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    @Langley, please understand that ITB syndrome its not a problem that exists alone, the causes of it are often elsewhere, could be at the feet, other knee structures, hips, back, postural or muscular imbalances, bad postural habits etc. While managing the pain at the knee alleviates the symptoms, its the root cause that has to be found and addressed. Also, while what you describe above is a typical presentation of ITBS, there are other problems that show up in a similar manner and you want to rule those out (its easily done with an orthopedic assessment and knowing your full health history) – Erik vanDoren Jul 5 '16 at 13:00
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As general rule a physical assessment is necessary as it can be the result of compensation for other problems (flat feet or hyperlordosis for example, just to name a couple). The treatment involves stretching the Iliotibial Band itself (eventual thickening cant be reduced that way but the ITB is attached to muscles so stretching that has a direct effect on those), taking care of the muscles and trigger points that refer to the area and a series of stretching and strengthening exercises, but they would do nothing if the causes aren't addressed properly. Recent studies have changed a bit the traditional belief that ITB syndrome is due to friction. They have shown that it might be associated with the compression of an highly vascularized and innervated fat pad between knee and ITB or a damage to the Periosteum (the outer layer of tissue covering the bone) at the ITB attachment. enter image description here This doesn't mean a complete treatment change but it can point the finger to other structures as the real source of pain. Knowing that helps developing treatment programs that can be much more effective.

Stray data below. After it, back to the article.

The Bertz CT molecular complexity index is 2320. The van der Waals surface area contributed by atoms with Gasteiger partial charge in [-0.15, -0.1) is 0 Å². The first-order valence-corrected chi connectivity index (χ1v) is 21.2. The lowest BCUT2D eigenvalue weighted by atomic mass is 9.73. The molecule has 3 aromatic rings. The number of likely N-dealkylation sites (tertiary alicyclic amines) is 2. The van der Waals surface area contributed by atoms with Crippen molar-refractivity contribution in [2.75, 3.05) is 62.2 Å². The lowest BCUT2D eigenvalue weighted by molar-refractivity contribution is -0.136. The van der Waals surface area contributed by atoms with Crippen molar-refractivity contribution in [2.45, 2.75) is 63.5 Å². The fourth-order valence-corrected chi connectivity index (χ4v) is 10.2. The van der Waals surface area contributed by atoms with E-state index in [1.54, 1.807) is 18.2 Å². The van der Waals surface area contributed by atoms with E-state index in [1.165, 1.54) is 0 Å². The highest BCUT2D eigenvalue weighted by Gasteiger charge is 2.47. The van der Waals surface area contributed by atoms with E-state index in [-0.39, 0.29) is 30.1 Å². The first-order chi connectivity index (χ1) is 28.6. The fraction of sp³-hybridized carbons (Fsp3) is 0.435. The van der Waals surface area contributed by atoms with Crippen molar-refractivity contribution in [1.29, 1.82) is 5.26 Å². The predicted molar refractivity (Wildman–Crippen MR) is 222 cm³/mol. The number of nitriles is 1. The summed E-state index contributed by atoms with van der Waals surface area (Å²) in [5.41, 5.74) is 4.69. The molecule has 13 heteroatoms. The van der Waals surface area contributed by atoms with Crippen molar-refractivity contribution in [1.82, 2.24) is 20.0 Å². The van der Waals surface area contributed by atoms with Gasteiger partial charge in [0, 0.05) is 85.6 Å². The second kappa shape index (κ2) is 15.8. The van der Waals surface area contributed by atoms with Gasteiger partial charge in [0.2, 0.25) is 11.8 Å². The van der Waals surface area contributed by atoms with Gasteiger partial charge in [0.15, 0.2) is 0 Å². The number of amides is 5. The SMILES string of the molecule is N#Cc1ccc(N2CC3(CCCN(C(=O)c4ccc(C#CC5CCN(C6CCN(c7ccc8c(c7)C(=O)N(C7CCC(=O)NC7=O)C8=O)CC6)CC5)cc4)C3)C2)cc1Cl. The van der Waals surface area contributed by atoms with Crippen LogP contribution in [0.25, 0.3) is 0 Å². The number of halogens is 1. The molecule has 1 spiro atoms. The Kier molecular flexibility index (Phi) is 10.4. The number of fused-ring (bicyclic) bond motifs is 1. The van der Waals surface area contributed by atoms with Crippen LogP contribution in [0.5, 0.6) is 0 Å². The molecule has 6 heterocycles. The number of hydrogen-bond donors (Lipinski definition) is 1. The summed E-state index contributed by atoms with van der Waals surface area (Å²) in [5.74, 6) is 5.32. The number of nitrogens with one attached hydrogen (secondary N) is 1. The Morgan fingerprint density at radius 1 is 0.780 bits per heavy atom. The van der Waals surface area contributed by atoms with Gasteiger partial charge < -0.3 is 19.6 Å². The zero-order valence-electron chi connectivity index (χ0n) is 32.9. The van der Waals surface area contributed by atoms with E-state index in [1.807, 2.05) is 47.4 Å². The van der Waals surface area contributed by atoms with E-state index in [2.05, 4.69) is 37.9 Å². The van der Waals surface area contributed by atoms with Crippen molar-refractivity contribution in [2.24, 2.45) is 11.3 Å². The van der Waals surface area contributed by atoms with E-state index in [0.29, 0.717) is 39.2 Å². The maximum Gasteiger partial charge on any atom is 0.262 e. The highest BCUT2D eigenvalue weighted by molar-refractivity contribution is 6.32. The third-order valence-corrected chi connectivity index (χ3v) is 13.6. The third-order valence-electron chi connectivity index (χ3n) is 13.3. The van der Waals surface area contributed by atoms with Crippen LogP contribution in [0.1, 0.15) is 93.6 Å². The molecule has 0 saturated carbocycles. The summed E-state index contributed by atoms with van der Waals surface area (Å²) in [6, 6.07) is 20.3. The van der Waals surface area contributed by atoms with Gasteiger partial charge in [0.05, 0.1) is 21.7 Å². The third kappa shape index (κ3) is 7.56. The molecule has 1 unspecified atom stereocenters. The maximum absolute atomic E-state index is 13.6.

Posture, gait, footwear etc need to be assessed, a full health history taken to rule out other conditions with similar symptoms and pinpoint the causes of the problem. General stretches are never a waste but they might do very little to help solving your problem if they don't address the real cause, which isnt the same for everyone, so in here you will get just a very general answer.

As a suggestion yoga could be considered as a way to increase flexibility, the benefits of it are several and many find it a perfect complement to their main activity.